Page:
THE DAILY PACE of the Guilford Avenue house where I grew up was governed by a dawn-to-dusk routine marked by distinctive noises. These comforting sounds reoccurred day after day, each in its place, providing some auditory punctuation to the day.
The first one, generally sounding about 6: 55 a.m., was an exclamation point.
The Croswell Ring -- It consisted of three sharp, deliberate peals on the house doorbell, a brass cylinder that could have been heard a block away on Calvert Street.
Dorothy Croswell, our next-door neighbor, took many a meal with us, especially a cup of coffee and piece of toast before leaving for her job. She announced her early entry with her calling-card triple ring, the same in 1990 as it was in 1950. I often wished I had a photo of her fingernails -- bright red -- pressing the button alongside the front door.
Dorothy was a woman of ingrained habits. Her entrance, signaled by doorbell, was worthy of the Autocall bell at the old Hochschild Kohn department store, the place, incidentally, where Dorothy bought her nail paint and had her hair done.
Her entry ring was one of the delights of our Guilford Avenue home.
The Tomato Factory Whistle -- This was a mournful steam whistle on some distant canning house.
On a humid morning, it carried clearly; after the Croswell Ring, it was my personal call to the breakfast table. We always left for school early, and the cannery blast got us on our way.
The Hoopper Honk -- Julia F. Hoopper was our next-door neighbor to the south. The long-time librarian at the Montebello School, No. 44, at 32nd and Harford, she was punctual to the second.
Each morning as she drove off, she passed her home and respectfully -- but quite audibly -- tooted to her parents, who stood devotedly on the porch with a return wave ready for their departing daughter. It was a charming send-off.
"Tea's Made" -- Come the lunch hour, a loud call resounded up the stairwell. My grandmother, Lily Rose, was never separated from her sister, great Aunt Cora. The sisters, though substantially different in personality, never varied in the way they announced lunch. Their code phrase -- "Tea's made" -- was called up the stairwell.
This meant that the hot tea for lunch was steaming. For some reason, hot coffee was served only at breakfast and dinner. Tea was the beverage of choice at lunch.
The Pipe Bang -- For those who didn't post promptly for supper, there was a special invitation -- a wooden kitchen spatula rapped against the heating pipes. It worked.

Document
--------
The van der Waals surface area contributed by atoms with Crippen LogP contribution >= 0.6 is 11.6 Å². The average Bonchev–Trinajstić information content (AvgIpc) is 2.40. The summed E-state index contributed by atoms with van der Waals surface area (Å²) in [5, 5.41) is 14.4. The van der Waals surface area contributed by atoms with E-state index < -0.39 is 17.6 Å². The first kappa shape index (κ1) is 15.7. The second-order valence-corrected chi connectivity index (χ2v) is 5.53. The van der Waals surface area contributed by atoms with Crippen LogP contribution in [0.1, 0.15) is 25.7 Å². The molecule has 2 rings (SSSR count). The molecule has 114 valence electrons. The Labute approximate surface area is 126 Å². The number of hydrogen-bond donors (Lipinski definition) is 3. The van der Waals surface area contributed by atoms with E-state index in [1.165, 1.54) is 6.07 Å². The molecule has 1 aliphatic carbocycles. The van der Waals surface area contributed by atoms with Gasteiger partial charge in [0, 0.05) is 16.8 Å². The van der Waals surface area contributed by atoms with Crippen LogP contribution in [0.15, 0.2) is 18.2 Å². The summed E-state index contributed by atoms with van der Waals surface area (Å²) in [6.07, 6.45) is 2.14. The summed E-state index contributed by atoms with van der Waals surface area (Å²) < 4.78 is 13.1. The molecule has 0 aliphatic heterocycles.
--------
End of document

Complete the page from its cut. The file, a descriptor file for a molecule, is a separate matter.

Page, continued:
The 5 o'Clock Key -- My mother, who had six children, liked to get out in the afternoon. And with a mother and aunt at home, there was always a baby sitter available. Mama had her weekly shopping along Howard and Charles streets, medical appointments, excursions to the race track with her female friends, school teas and extended luncheons.
No matter how much she had on her social platter, though, her key was turning and clicking in the front-door lock at 5 o'clock. Always just in time for the bountiful meal that went on the table at precisely that hour -- served, of course, by her mother and aunt.
As the two older women set out the meal, my mother delivered the day's social news.
I could never understand which commodity was more popular -- the food on the table or the paragraphs of social commentary. Both were dished out in large portions.
The Go-to-Bed Window. This was a summertime-only sound that signaled the end of the day.
Each evening, after dark, my grandmother Lily Rose got out of her wicker chair on the front porch.
She was the undisputed chief, the matriarch, the one who paid the city property taxes. She also locked up at night. The ritual began in the kitchen, where she propped a chair against the door.
The sound that said "call it quits," though, was that of her lowering the living room windows. These sashes were expansive, heavy. As she reached up and brought them down, the chains attached to the lead counterbalance weights made a metallic noise. Hardly romantic, but her sign -- and ours -- that the day had come to an end.
Pub Date: 8/15/98